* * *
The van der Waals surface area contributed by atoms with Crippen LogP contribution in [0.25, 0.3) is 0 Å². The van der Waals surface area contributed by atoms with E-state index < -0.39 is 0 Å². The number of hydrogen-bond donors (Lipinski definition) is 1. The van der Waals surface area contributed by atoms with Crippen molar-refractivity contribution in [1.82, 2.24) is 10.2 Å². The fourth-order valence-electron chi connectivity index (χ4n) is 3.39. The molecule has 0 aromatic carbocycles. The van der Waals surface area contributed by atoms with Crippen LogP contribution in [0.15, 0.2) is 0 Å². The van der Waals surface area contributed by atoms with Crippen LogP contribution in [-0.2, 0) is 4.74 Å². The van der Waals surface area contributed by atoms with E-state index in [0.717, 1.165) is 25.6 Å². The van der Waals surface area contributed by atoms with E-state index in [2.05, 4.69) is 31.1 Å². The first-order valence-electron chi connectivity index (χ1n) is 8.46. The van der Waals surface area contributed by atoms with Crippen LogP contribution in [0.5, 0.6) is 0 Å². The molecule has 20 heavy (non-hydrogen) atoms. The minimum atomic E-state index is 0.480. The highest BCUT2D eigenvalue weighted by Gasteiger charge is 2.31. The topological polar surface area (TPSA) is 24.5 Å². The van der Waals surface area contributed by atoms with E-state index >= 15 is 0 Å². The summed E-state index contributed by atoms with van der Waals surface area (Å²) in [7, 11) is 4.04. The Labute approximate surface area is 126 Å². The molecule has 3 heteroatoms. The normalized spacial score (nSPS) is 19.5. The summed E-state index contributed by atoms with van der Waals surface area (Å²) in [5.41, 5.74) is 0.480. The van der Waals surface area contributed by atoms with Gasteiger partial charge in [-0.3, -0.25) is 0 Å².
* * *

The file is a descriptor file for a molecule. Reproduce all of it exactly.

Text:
The van der Waals surface area contributed by atoms with Crippen LogP contribution in [0.25, 0.3) is 0 Å². The van der Waals surface area contributed by atoms with E-state index < -0.39 is 0 Å². The number of hydrogen-bond donors (Lipinski definition) is 1. The van der Waals surface area contributed by atoms with Crippen molar-refractivity contribution in [1.82, 2.24) is 10.2 Å². The fourth-order valence-electron chi connectivity index (χ4n) is 3.39. The molecule has 0 aromatic carbocycles. The van der Waals surface area contributed by atoms with Crippen LogP contribution in [0.15, 0.2) is 0 Å². The van der Waals surface area contributed by atoms with Crippen LogP contribution in [-0.2, 0) is 4.74 Å². The van der Waals surface area contributed by atoms with E-state index in [0.717, 1.165) is 25.6 Å². The van der Waals surface area contributed by atoms with E-state index in [2.05, 4.69) is 31.1 Å². The first-order valence-electron chi connectivity index (χ1n) is 8.46. The van der Waals surface area contributed by atoms with Crippen LogP contribution in [0.5, 0.6) is 0 Å². The molecule has 20 heavy (non-hydrogen) atoms. The minimum atomic E-state index is 0.480. The highest BCUT2D eigenvalue weighted by Gasteiger charge is 2.31. The topological polar surface area (TPSA) is 24.5 Å². The van der Waals surface area contributed by atoms with E-state index >= 15 is 0 Å². The summed E-state index contributed by atoms with van der Waals surface area (Å²) in [7, 11) is 4.04. The Labute approximate surface area is 126 Å². The molecule has 3 heteroatoms. The normalized spacial score (nSPS) is 19.5. The summed E-state index contributed by atoms with van der Waals surface area (Å²) in [5.41, 5.74) is 0.480. The van der Waals surface area contributed by atoms with Gasteiger partial charge in [-0.3, -0.25) is 0 Å².